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Against Consumerism in Christian Higher Education

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scholarshipOver at The Gospel Coalition, Hunter Baker reviews Abraham Kuyper’s newly translated Scholarship, a compilation of two convocation addresses given to Vrije Universiteit (Free University). He offers a helpful glimpse into Kuyper’s views on Christian scholarship, as well as how today’s colleges and universities might benefit from heeding his counsel.

Recommending the book to both students and university leaders, Baker believes Kuyper’s insights are well worth revisiting, particularly amid today’s “tremendous upheaval in higher education”:

All universities, and certainly Christian ones, face a landscape in which students have been largely replaced by consumers. The change is not the fault of the students so much as it is a consequence of the extraordinary rise in tuition prices during the past quarter century. Instead of seeing education as a good that enriches lives and provides learners with tools and habits useful to making a career, we’ve embarked on a course in which students all but demand to know which career and exactly how much money….

…Kuyper has much to say to both students and institutions in these century-old addresses. He would resist the transformation of the university into something more like a business. In light of his idea of sphere sovereignty, I think he’d say a school is a different kind of endeavor than a profit-making business—and I think he’d be right. Universities (including Christian ones, especially Christian ones) must find a way to reduce the market-driven nature of their activities…At the same time, students must place more emphasis on developing scholarly (in the best sense of the word) habits and less on simply progressing toward a credential.

In his own book, The System Has a Soul, Baker dedicates three chapters to the role of Christian scholarship in broader society, articulating many of these concerns about the state of higher education, and echoing many of the same  themes he observes in Scholarship.

The System Has a Soul: Essays on Christianity, Liberty, and Political LifeIn a chapter that covers a range of recent developments, from the ever-increasing secularization in Christian universities to the commoditization of academic credentials at large, Baker concludes that Christian institutions face particular risks, but also have a unique opportunity to shine and flourish:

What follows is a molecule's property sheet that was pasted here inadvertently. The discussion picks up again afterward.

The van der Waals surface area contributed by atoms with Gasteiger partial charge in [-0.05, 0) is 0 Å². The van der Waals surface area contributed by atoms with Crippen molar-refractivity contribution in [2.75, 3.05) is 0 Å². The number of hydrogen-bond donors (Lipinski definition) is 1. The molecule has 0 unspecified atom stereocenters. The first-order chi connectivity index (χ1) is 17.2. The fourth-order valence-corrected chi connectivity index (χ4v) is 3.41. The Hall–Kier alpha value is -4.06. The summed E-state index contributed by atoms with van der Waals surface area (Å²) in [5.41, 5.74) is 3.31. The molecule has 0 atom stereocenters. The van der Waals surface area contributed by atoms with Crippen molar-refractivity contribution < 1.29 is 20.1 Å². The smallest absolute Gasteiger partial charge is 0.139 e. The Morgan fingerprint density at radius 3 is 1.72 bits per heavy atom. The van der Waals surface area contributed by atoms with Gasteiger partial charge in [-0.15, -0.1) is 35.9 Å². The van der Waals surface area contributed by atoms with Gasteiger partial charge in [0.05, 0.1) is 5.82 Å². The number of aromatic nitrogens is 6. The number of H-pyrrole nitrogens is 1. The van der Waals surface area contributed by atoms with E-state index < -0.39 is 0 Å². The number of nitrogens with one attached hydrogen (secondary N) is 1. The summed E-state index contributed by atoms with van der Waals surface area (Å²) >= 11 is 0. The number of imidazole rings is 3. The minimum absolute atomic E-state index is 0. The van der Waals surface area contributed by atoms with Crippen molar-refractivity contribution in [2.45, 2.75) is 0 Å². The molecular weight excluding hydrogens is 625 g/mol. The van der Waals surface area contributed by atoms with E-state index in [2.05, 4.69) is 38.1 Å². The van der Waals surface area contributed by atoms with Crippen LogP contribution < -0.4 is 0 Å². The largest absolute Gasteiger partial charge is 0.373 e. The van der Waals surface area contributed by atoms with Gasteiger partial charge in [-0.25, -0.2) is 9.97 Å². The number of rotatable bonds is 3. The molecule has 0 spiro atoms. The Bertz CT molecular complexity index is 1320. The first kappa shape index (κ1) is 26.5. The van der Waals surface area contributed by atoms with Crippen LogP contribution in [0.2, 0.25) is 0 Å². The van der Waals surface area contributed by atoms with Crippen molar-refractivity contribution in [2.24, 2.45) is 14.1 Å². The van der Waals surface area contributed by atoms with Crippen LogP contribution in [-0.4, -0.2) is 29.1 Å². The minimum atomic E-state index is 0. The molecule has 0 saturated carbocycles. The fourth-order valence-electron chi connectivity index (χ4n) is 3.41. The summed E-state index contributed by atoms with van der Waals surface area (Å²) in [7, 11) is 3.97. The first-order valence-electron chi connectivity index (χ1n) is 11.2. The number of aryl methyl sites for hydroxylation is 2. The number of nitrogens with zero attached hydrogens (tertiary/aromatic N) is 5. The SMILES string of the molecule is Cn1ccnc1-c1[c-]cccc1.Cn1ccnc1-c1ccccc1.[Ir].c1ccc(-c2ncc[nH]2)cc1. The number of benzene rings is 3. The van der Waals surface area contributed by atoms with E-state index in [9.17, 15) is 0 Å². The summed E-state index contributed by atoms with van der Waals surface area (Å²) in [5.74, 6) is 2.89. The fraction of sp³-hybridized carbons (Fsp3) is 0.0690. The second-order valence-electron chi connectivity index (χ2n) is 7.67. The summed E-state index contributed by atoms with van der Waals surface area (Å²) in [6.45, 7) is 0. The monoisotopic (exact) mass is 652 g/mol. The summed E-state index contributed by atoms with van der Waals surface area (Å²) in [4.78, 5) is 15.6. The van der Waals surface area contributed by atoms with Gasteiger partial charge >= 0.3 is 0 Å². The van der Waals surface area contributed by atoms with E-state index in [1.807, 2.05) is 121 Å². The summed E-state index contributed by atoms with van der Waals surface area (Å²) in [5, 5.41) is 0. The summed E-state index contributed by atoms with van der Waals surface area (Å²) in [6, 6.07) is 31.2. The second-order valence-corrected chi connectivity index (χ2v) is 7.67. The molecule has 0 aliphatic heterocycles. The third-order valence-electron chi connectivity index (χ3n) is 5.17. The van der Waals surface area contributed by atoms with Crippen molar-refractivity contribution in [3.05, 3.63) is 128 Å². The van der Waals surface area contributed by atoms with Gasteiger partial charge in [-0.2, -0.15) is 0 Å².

The new situation is both a potential threat and a boon to Christian colleges and universities. It is a great threat to the extent that these institutions simply try to participate as just another organization in the market offering a service that can be obtained from many other providers. If Christian schools go in that direction, they will suffer from an inability to compete on price with state universities and discount online retailers. They will also suffer a diminution of their mission because market imperatives will eventually overtake those of faith.

On the other hand, the new reality is a boon because it offers an opportunity to excel where Christian colleges should have an ad­vantage. If the great mass of educational content is commoditized, then the college that is able to differentiate itself can make a com­pelling pitch to students and their families. Christian colleges can successfully argue that the best education connects with the mind, the body, and the soul.

Accordingly, when Christian institutions have done their job well, they will offer students the chance to work with professors who are trustworthy and insightful mentors who are ready and willing to lead students in a learning community. Christian colleges should be great citadels of educational integrity, trust, insight, and community excellence in the pursuit of truth about the world, its Creator, and humanity. In other words, if Christian colleges are committed to being Christian rather than simply acting as educational institutions with Christian ornamentation, they should have the wherewithal to survive and thrive in the changing environment.

Purchase Abraham Kuyper’s Scholarship.

Purchase Hunter Baker’s The System Has a Soul.

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Joseph Sunde is an associate editor and writer for the Acton Institute. His work has appeared in venues such as The Federalist, First Things, The Christian Post, The Stream, Intellectual Takeout, Foundation for Economic Education, Patheos, LifeSiteNews, The City, Charisma News, The Green Room, Juicy Ecumenism, Ethika Politika, Made to Flourish, and the Center for Faith and Work. Joseph resides in Minneapolis, Minnesota with his wife and four children.

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